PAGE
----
Hounded (The Iron Druid Chronicles #1)

Title: Hounded

Author: Kevin Hearne

Series: The Iron Druid Chronicles #1

Atticus O’Sullivan is a 21-centuries-old Druid who would prefer to be left alone. But a sword he happened to acquire in his younger days is still being sought by its original owner: the Celtic love god Aenghus Og. Atticus has been on the run for centuries, but this time, when the fight comes to his doorstep, he might be ready to try to end this for good.

This urban fantasy contains a lot of the usual suspects: vampires, werewolves, witches, gods and goddesses. And a few of the not-so-usual in the form of the main character, a Druid (who conveniently avoids most of the less savory things historical Druids have been known to practice in favor of a more earth-worshipping religion). It was also a nice change of pace that most of the gods showing up were Celtic.

The story moves quickly, as Atticus finds himself at the center of a storm of attacks designed to either steal the sword or kill him (or both). I did like his lawyers, and how all of them are deadly in their own ways. And the dog is a lot of fun.

Mostly I wasn’t too swayed one way or the other by this. It’s a decent urban fantasy, but nothing particularly grabbed me and made me want to keep going with the next book. The worldbuilding is probably the best part, but the “everything goes” mindset was annoying because it fails to provide any context for how wildly disparate belief systems can all be equally true. I would have preferred some kind of baseline that could then show how various things worked within it. I rate this book Neutral.

Yona of the Dawn (anime)

Yona of the Dawn

Episodes 1-24

Yona is a pampered princess with a peace-loving father. She’s in love with her cousin, Su-won—but when Su-won kills her father and usurps the throne, Yona becomes a fugitive, with only a single guard, Hak, to protect her. In order to survive, she’ll need allies. So begins her quest to gather the four legendary dragon warriors.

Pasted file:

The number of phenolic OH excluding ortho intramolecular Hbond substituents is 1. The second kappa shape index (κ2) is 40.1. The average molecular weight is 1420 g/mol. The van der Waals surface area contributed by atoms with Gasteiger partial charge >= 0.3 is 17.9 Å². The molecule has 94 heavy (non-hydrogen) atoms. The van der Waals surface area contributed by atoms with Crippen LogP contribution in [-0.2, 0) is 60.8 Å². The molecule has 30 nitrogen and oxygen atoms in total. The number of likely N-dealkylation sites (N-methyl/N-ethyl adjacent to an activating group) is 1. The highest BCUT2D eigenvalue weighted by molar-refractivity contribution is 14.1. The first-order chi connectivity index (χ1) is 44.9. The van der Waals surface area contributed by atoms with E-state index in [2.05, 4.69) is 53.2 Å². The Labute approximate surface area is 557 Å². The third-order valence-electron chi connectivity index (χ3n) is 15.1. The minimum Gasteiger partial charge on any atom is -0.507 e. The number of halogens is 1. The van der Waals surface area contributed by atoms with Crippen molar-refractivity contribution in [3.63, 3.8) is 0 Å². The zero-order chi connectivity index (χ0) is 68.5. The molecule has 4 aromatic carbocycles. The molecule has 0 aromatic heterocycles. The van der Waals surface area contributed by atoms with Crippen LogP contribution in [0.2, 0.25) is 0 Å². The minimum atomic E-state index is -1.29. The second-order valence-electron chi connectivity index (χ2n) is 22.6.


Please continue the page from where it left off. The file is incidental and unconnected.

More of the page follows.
I was hoping for something similar to the excellent 12 Kingdoms, and in that regard was disappointed. Yona is very solidly a shoujo with a dash of reverse harem, and the show focuses a lot on the string of guys she accumulates and the various semi-romantic hijinks that occur between them. That said, there’s a fair amount of action as well, and even if I didn’t like Yona, the guys tended to be a lot more interesting.

Hak, for all that he isn’t a dragon (officially, at least) can rampage just as well as any of them. He’s also in love with Yona, although his position as her servant won’t allow him to admit it (and Yona is extremely clueless). The dragons themselves are a fun lot. Each of the dragon warriors has a specific power, and generally very different relationships with that power depending on how their villages viewed it. The one major exception in the anime is the Yellow Dragon, mostly because he shows up in just the last episode, but presumably the manga digs into his character more. I like Jaeha’s power the best, and his stubborn insistence not to let dragon-blood-destiny run his life (although he ends up coming anyway, of course). Rounding out the group is Yun, whose competence with everything not fighting makes him a vital support.